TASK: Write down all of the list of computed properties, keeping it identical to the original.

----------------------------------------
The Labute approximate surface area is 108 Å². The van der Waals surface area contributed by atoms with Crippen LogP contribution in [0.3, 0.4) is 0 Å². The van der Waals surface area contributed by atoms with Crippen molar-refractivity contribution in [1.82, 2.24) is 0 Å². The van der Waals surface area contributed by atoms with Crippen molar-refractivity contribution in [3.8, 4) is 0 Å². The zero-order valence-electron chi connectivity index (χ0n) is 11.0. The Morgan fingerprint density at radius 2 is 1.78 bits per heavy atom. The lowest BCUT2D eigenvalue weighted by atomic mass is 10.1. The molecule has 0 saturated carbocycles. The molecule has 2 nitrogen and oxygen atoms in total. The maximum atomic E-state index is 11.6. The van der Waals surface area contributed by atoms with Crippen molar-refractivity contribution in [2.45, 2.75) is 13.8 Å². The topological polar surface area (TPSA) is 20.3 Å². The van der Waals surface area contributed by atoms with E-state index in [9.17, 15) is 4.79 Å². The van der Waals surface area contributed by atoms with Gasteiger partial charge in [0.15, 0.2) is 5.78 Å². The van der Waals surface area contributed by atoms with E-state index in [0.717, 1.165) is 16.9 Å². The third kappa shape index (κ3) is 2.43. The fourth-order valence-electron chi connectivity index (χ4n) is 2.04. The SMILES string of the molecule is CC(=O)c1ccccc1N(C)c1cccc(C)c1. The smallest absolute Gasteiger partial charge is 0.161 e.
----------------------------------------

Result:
The Labute approximate surface area is 108 Å². The van der Waals surface area contributed by atoms with Crippen LogP contribution in [0.3, 0.4) is 0 Å². The van der Waals surface area contributed by atoms with Crippen molar-refractivity contribution in [1.82, 2.24) is 0 Å². The van der Waals surface area contributed by atoms with Crippen molar-refractivity contribution in [3.8, 4) is 0 Å². The zero-order valence-electron chi connectivity index (χ0n) is 11.0. The Morgan fingerprint density at radius 2 is 1.78 bits per heavy atom. The lowest BCUT2D eigenvalue weighted by atomic mass is 10.1. The molecule has 0 saturated carbocycles. The molecule has 2 nitrogen and oxygen atoms in total. The maximum atomic E-state index is 11.6. The van der Waals surface area contributed by atoms with Crippen molar-refractivity contribution in [2.45, 2.75) is 13.8 Å². The topological polar surface area (TPSA) is 20.3 Å². The van der Waals surface area contributed by atoms with E-state index in [9.17, 15) is 4.79 Å². The van der Waals surface area contributed by atoms with Gasteiger partial charge in [0.15, 0.2) is 5.78 Å². The van der Waals surface area contributed by atoms with E-state index in [0.717, 1.165) is 16.9 Å². The third kappa shape index (κ3) is 2.43. The fourth-order valence-electron chi connectivity index (χ4n) is 2.04. The SMILES string of the molecule is CC(=O)c1ccccc1N(C)c1cccc(C)c1. The smallest absolute Gasteiger partial charge is 0.161 e.